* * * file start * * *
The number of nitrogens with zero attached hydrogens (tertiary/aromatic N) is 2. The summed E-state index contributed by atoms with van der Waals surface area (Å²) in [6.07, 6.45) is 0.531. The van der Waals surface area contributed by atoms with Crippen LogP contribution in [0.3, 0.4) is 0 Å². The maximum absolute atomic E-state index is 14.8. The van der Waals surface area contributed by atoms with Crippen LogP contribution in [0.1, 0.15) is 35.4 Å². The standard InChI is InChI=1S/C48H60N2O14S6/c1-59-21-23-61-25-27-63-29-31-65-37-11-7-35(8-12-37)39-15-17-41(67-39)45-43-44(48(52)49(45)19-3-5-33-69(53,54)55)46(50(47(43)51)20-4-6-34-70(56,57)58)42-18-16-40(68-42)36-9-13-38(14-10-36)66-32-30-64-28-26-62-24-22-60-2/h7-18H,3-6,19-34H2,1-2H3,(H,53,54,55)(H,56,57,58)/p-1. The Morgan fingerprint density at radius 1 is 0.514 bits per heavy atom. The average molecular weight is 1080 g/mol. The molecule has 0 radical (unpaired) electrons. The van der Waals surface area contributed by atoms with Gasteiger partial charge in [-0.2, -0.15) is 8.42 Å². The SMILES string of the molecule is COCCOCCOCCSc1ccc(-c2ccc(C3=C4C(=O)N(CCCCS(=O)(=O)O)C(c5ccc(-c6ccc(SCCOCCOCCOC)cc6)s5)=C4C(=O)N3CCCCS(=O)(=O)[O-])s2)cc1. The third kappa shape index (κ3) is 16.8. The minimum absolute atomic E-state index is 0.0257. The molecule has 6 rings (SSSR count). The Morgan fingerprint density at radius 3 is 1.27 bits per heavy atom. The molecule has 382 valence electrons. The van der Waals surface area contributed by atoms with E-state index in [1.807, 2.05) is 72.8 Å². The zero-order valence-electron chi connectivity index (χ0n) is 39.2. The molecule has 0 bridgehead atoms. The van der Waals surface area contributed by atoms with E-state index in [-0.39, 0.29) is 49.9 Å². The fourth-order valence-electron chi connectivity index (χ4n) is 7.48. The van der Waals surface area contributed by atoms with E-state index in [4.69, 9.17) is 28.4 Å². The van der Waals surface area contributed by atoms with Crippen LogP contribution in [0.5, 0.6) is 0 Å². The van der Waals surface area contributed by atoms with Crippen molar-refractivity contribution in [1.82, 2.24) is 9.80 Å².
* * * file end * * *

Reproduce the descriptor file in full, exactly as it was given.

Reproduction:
The number of nitrogens with zero attached hydrogens (tertiary/aromatic N) is 2. The summed E-state index contributed by atoms with van der Waals surface area (Å²) in [6.07, 6.45) is 0.531. The van der Waals surface area contributed by atoms with Crippen LogP contribution in [0.3, 0.4) is 0 Å². The maximum absolute atomic E-state index is 14.8. The van der Waals surface area contributed by atoms with Crippen LogP contribution in [0.1, 0.15) is 35.4 Å². The standard InChI is InChI=1S/C48H60N2O14S6/c1-59-21-23-61-25-27-63-29-31-65-37-11-7-35(8-12-37)39-15-17-41(67-39)45-43-44(48(52)49(45)19-3-5-33-69(53,54)55)46(50(47(43)51)20-4-6-34-70(56,57)58)42-18-16-40(68-42)36-9-13-38(14-10-36)66-32-30-64-28-26-62-24-22-60-2/h7-18H,3-6,19-34H2,1-2H3,(H,53,54,55)(H,56,57,58)/p-1. The Morgan fingerprint density at radius 1 is 0.514 bits per heavy atom. The average molecular weight is 1080 g/mol. The molecule has 0 radical (unpaired) electrons. The van der Waals surface area contributed by atoms with Gasteiger partial charge in [-0.2, -0.15) is 8.42 Å². The SMILES string of the molecule is COCCOCCOCCSc1ccc(-c2ccc(C3=C4C(=O)N(CCCCS(=O)(=O)O)C(c5ccc(-c6ccc(SCCOCCOCCOC)cc6)s5)=C4C(=O)N3CCCCS(=O)(=O)[O-])s2)cc1. The third kappa shape index (κ3) is 16.8. The minimum absolute atomic E-state index is 0.0257. The molecule has 6 rings (SSSR count). The Morgan fingerprint density at radius 3 is 1.27 bits per heavy atom. The molecule has 382 valence electrons. The van der Waals surface area contributed by atoms with E-state index in [1.807, 2.05) is 72.8 Å². The zero-order valence-electron chi connectivity index (χ0n) is 39.2. The molecule has 0 bridgehead atoms. The van der Waals surface area contributed by atoms with E-state index in [-0.39, 0.29) is 49.9 Å². The fourth-order valence-electron chi connectivity index (χ4n) is 7.48. The van der Waals surface area contributed by atoms with E-state index in [4.69, 9.17) is 28.4 Å². The van der Waals surface area contributed by atoms with Crippen LogP contribution in [0.5, 0.6) is 0 Å². The van der Waals surface area contributed by atoms with Crippen molar-refractivity contribution in [1.82, 2.24) is 9.80 Å².